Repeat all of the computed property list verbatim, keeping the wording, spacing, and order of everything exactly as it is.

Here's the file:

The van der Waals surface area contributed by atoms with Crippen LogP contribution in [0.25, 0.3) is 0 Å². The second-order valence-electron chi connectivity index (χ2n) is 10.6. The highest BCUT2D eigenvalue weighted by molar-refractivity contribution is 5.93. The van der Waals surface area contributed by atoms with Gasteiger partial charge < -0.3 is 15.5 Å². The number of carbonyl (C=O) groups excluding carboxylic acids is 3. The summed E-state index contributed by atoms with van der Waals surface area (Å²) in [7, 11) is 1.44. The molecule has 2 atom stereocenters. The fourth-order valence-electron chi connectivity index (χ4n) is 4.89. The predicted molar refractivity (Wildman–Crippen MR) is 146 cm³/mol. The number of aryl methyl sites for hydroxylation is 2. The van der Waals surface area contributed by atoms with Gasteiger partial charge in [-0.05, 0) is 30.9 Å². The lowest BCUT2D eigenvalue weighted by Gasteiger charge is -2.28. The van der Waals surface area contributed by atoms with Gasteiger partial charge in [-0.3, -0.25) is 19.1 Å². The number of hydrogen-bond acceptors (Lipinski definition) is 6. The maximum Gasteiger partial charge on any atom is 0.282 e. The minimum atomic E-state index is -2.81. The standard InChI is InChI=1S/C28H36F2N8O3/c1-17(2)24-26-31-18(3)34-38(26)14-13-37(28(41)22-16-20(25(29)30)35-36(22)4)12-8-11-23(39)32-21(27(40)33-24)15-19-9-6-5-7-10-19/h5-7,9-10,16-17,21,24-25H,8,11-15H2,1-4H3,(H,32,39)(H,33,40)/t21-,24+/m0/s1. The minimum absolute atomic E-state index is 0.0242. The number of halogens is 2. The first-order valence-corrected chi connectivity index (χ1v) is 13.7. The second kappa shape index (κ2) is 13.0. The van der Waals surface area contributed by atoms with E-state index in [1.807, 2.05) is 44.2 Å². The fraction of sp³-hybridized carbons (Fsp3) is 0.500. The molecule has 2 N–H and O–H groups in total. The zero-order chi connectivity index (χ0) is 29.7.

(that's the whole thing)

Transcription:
The van der Waals surface area contributed by atoms with Crippen LogP contribution in [0.25, 0.3) is 0 Å². The second-order valence-electron chi connectivity index (χ2n) is 10.6. The highest BCUT2D eigenvalue weighted by molar-refractivity contribution is 5.93. The van der Waals surface area contributed by atoms with Gasteiger partial charge < -0.3 is 15.5 Å². The number of carbonyl (C=O) groups excluding carboxylic acids is 3. The summed E-state index contributed by atoms with van der Waals surface area (Å²) in [7, 11) is 1.44. The molecule has 2 atom stereocenters. The fourth-order valence-electron chi connectivity index (χ4n) is 4.89. The predicted molar refractivity (Wildman–Crippen MR) is 146 cm³/mol. The number of aryl methyl sites for hydroxylation is 2. The van der Waals surface area contributed by atoms with Gasteiger partial charge in [-0.05, 0) is 30.9 Å². The lowest BCUT2D eigenvalue weighted by Gasteiger charge is -2.28. The van der Waals surface area contributed by atoms with Gasteiger partial charge in [-0.3, -0.25) is 19.1 Å². The number of hydrogen-bond acceptors (Lipinski definition) is 6. The maximum Gasteiger partial charge on any atom is 0.282 e. The minimum atomic E-state index is -2.81. The standard InChI is InChI=1S/C28H36F2N8O3/c1-17(2)24-26-31-18(3)34-38(26)14-13-37(28(41)22-16-20(25(29)30)35-36(22)4)12-8-11-23(39)32-21(27(40)33-24)15-19-9-6-5-7-10-19/h5-7,9-10,16-17,21,24-25H,8,11-15H2,1-4H3,(H,32,39)(H,33,40)/t21-,24+/m0/s1. The minimum absolute atomic E-state index is 0.0242. The number of halogens is 2. The first-order valence-corrected chi connectivity index (χ1v) is 13.7. The second kappa shape index (κ2) is 13.0. The van der Waals surface area contributed by atoms with E-state index in [1.807, 2.05) is 44.2 Å². The fraction of sp³-hybridized carbons (Fsp3) is 0.500. The molecule has 2 N–H and O–H groups in total. The zero-order chi connectivity index (χ0) is 29.7.